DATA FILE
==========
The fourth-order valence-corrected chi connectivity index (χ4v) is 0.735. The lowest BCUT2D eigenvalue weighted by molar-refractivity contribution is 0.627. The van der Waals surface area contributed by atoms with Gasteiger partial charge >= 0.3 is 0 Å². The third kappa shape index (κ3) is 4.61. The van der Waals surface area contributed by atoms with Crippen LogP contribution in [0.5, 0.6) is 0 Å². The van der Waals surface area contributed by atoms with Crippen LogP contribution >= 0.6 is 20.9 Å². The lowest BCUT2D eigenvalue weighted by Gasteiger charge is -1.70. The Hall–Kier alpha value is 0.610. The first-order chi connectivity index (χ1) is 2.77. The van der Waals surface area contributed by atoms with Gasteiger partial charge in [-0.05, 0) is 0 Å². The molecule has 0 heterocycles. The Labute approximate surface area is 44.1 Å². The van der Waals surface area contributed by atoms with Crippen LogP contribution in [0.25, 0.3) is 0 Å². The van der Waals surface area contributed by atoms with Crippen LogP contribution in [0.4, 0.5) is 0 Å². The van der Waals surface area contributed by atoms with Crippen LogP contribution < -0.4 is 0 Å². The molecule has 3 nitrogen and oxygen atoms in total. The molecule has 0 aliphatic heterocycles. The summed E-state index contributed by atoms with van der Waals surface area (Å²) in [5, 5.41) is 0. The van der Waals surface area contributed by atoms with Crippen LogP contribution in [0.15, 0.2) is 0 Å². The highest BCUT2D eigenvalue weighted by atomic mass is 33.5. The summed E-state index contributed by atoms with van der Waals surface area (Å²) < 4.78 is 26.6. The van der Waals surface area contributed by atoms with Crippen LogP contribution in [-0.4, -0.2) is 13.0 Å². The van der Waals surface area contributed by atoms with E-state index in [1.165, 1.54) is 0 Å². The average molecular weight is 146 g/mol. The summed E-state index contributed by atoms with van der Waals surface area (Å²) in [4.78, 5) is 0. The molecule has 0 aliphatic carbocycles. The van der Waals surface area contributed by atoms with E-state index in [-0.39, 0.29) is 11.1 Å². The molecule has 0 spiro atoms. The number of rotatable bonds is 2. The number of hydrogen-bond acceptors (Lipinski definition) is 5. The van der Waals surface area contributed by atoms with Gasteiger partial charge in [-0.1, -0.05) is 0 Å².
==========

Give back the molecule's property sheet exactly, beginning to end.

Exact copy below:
The fourth-order valence-corrected chi connectivity index (χ4v) is 0.735. The lowest BCUT2D eigenvalue weighted by molar-refractivity contribution is 0.627. The van der Waals surface area contributed by atoms with Gasteiger partial charge >= 0.3 is 0 Å². The third kappa shape index (κ3) is 4.61. The van der Waals surface area contributed by atoms with Crippen LogP contribution in [0.5, 0.6) is 0 Å². The van der Waals surface area contributed by atoms with Crippen LogP contribution >= 0.6 is 20.9 Å². The lowest BCUT2D eigenvalue weighted by Gasteiger charge is -1.70. The Hall–Kier alpha value is 0.610. The first-order chi connectivity index (χ1) is 2.77. The van der Waals surface area contributed by atoms with Gasteiger partial charge in [-0.05, 0) is 0 Å². The molecule has 0 heterocycles. The Labute approximate surface area is 44.1 Å². The van der Waals surface area contributed by atoms with Crippen LogP contribution in [0.25, 0.3) is 0 Å². The van der Waals surface area contributed by atoms with Crippen LogP contribution in [0.4, 0.5) is 0 Å². The van der Waals surface area contributed by atoms with Crippen LogP contribution < -0.4 is 0 Å². The molecule has 3 nitrogen and oxygen atoms in total. The molecule has 0 aliphatic heterocycles. The summed E-state index contributed by atoms with van der Waals surface area (Å²) in [5, 5.41) is 0. The van der Waals surface area contributed by atoms with Crippen LogP contribution in [0.15, 0.2) is 0 Å². The highest BCUT2D eigenvalue weighted by atomic mass is 33.5. The summed E-state index contributed by atoms with van der Waals surface area (Å²) < 4.78 is 26.6. The van der Waals surface area contributed by atoms with Crippen LogP contribution in [-0.4, -0.2) is 13.0 Å². The van der Waals surface area contributed by atoms with E-state index in [1.165, 1.54) is 0 Å². The average molecular weight is 146 g/mol. The summed E-state index contributed by atoms with van der Waals surface area (Å²) in [4.78, 5) is 0. The molecule has 0 aliphatic carbocycles. The van der Waals surface area contributed by atoms with E-state index in [-0.39, 0.29) is 11.1 Å². The molecule has 0 spiro atoms. The number of rotatable bonds is 2. The number of hydrogen-bond acceptors (Lipinski definition) is 5. The van der Waals surface area contributed by atoms with Gasteiger partial charge in [-0.1, -0.05) is 0 Å².